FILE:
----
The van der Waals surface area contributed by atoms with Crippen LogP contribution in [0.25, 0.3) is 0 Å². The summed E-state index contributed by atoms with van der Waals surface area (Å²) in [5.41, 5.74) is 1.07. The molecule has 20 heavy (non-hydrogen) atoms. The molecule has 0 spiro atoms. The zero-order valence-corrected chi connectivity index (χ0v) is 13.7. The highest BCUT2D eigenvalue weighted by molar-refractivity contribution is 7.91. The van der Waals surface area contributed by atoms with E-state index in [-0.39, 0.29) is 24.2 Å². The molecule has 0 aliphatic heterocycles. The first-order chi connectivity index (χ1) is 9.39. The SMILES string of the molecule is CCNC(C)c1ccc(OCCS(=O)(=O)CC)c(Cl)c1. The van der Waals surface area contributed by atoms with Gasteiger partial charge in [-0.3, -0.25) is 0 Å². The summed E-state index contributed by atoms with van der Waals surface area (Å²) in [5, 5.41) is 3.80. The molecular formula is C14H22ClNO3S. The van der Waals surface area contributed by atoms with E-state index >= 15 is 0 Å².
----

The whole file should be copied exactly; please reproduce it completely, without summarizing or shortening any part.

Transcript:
The van der Waals surface area contributed by atoms with Crippen LogP contribution in [0.25, 0.3) is 0 Å². The summed E-state index contributed by atoms with van der Waals surface area (Å²) in [5.41, 5.74) is 1.07. The molecule has 20 heavy (non-hydrogen) atoms. The molecule has 0 spiro atoms. The zero-order valence-corrected chi connectivity index (χ0v) is 13.7. The highest BCUT2D eigenvalue weighted by molar-refractivity contribution is 7.91. The van der Waals surface area contributed by atoms with E-state index in [-0.39, 0.29) is 24.2 Å². The molecule has 0 aliphatic heterocycles. The first-order chi connectivity index (χ1) is 9.39. The SMILES string of the molecule is CCNC(C)c1ccc(OCCS(=O)(=O)CC)c(Cl)c1. The van der Waals surface area contributed by atoms with Gasteiger partial charge in [-0.3, -0.25) is 0 Å². The summed E-state index contributed by atoms with van der Waals surface area (Å²) in [5, 5.41) is 3.80. The molecular formula is C14H22ClNO3S. The van der Waals surface area contributed by atoms with E-state index >= 15 is 0 Å².